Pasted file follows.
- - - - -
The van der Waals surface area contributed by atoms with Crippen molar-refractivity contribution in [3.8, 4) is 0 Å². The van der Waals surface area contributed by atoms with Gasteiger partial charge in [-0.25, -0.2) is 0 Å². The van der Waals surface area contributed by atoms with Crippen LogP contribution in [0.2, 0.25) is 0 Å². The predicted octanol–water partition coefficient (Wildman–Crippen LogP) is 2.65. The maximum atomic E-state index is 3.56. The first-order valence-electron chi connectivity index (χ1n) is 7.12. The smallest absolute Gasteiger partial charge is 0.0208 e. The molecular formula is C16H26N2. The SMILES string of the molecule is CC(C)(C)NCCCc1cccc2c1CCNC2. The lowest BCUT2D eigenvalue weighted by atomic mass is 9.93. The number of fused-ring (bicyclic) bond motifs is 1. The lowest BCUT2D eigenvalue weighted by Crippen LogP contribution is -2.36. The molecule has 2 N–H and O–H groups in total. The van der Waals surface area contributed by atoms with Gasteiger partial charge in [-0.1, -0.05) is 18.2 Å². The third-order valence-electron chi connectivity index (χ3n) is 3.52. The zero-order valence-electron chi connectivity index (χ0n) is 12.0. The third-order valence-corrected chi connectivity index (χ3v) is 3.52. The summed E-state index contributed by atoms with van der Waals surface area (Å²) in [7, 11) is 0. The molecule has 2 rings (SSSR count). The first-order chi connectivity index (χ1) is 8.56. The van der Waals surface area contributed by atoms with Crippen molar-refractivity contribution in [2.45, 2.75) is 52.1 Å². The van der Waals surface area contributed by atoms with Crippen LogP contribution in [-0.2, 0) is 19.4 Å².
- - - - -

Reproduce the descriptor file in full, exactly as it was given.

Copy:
The van der Waals surface area contributed by atoms with Crippen molar-refractivity contribution in [3.8, 4) is 0 Å². The van der Waals surface area contributed by atoms with Gasteiger partial charge in [-0.25, -0.2) is 0 Å². The van der Waals surface area contributed by atoms with Crippen LogP contribution in [0.2, 0.25) is 0 Å². The predicted octanol–water partition coefficient (Wildman–Crippen LogP) is 2.65. The maximum atomic E-state index is 3.56. The first-order valence-electron chi connectivity index (χ1n) is 7.12. The smallest absolute Gasteiger partial charge is 0.0208 e. The molecular formula is C16H26N2. The SMILES string of the molecule is CC(C)(C)NCCCc1cccc2c1CCNC2. The lowest BCUT2D eigenvalue weighted by atomic mass is 9.93. The number of fused-ring (bicyclic) bond motifs is 1. The lowest BCUT2D eigenvalue weighted by Crippen LogP contribution is -2.36. The molecule has 2 N–H and O–H groups in total. The van der Waals surface area contributed by atoms with Gasteiger partial charge in [-0.1, -0.05) is 18.2 Å². The third-order valence-electron chi connectivity index (χ3n) is 3.52. The zero-order valence-electron chi connectivity index (χ0n) is 12.0. The third-order valence-corrected chi connectivity index (χ3v) is 3.52. The summed E-state index contributed by atoms with van der Waals surface area (Å²) in [7, 11) is 0. The molecule has 2 rings (SSSR count). The first-order chi connectivity index (χ1) is 8.56. The van der Waals surface area contributed by atoms with Crippen molar-refractivity contribution in [2.45, 2.75) is 52.1 Å². The van der Waals surface area contributed by atoms with Crippen LogP contribution in [-0.2, 0) is 19.4 Å².